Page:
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Guest Column: It’s Okay to Feel A Little Guilty About Your Guilty Pleasures

Guest contributor Heather Alexandra learns how to critique the games she loves most while still retaining that affection.

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The Metal Gear series is my favorite franchise in AAA gaming. I rank Metal Gear Solid 2: Sons of Liberty as number two on my vaguely arbitrary list of best games ever made. (For the record, number one is Planescape: Torment). Last year, knowing that The Phantom Pain was on the way, I made a vow to myself. I wasn’t going to talk about the game or the series in any serious capacity. Discussion around the game was getting sidetracked by talk of Kojima as auteur and his readily apparent inability to address certain subject matter maturely. I thought it was distracting. People were ignoring the content of the games in favor of arguments about the man. It was getting to the point that I didn’t ever really want to admit that I liked Metal Gear. I felt wrong for liking it. I felt guilty.

I realized that shying away from the conversation benefited me in no way and I certainly wasn’t doing myself favors by failing to examine the source of my guilt. We all have guilty pleasures. Various series that we enjoy in spite of their failings or the public perception tied to them. Informally asking on Twitter, I had all sorts of things tossed my way as people told me what their guilty pleasures were. The Modern Warfare series, 80’s anime, dating sims, pro wrestling, Destiny. There were plenty of answers. Looking over them all and considering my own relationship with Metal Gear, I realized that there are two forms of guilty pleasure and each require us engage in a certain type of reflection.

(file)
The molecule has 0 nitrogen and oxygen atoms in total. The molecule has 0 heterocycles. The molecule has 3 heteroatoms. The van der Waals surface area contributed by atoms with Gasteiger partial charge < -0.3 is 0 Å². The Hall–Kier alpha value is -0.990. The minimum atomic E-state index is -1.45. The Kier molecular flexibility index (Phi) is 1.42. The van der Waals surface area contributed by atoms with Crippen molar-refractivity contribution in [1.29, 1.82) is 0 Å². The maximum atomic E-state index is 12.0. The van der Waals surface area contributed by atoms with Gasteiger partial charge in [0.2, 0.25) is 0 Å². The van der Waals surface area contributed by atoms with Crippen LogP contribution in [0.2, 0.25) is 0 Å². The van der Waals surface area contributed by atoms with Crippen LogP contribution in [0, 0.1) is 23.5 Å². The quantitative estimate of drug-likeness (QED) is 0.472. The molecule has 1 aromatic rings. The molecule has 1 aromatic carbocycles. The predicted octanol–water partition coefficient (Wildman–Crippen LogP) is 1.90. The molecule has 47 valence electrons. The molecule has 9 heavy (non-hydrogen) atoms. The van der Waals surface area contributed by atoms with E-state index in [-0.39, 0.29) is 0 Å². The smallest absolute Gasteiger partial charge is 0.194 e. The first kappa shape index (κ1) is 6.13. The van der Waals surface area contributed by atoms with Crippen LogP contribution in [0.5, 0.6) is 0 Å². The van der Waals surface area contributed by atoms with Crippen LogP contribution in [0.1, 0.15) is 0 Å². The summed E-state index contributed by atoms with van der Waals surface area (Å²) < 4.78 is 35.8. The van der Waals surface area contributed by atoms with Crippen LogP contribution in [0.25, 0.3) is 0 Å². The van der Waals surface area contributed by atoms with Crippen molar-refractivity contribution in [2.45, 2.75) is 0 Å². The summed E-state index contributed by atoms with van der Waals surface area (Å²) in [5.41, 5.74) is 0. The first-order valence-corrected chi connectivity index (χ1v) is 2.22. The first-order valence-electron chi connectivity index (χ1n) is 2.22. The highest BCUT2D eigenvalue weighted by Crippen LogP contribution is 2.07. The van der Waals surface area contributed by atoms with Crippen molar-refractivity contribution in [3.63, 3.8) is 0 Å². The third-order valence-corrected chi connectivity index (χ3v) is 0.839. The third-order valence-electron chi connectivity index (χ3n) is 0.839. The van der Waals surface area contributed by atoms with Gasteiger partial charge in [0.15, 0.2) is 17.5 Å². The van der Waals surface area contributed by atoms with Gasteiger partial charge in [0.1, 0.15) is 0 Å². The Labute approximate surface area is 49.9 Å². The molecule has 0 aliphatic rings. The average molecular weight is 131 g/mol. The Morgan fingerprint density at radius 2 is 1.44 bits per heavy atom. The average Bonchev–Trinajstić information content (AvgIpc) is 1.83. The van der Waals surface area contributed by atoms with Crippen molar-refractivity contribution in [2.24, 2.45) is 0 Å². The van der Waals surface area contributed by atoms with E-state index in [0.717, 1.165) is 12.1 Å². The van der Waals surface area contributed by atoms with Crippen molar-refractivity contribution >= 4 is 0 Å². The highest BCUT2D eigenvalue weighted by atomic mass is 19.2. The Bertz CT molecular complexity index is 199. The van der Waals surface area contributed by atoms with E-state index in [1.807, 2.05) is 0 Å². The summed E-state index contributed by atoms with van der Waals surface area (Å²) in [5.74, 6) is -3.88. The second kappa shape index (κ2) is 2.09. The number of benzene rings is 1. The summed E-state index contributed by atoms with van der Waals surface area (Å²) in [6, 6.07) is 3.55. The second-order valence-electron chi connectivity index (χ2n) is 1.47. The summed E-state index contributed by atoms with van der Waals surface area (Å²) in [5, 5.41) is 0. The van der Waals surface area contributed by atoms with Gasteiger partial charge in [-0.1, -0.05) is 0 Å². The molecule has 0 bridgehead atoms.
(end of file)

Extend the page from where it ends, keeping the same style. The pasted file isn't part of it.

In something like my relationship with Metal Gear, I needed to understand that I felt guilty for a reason. The fact of the matter is that Metal Gear games have more damning troubles than just lengthy cutscenes, over-the-top plots, and occasional poop jokes. The series has legitimate issues with women. I was cognizant of them and even found certain moments distasteful, but I hadn’t really engaged with that discomfort. I might be far more interested in Quiet as a character within a story, but I also needed to sit back and acknowledge that the camera treats her as a sexual object. Quiet’s an interesting and commanding character but this objectification dramatically damages her use in the narrative. This is not a new problem with Kojima. I find Guns of the Patriots’ boss fight against Laughing Octopus to be a very interesting and metatextually relevant remix of previous occurring elements in the series. I also find her intense objectification to be in amazingly poor taste. It doesn’t enhance the game or elevate themes. It’s not commentary. It’s tone deaf. It’s base.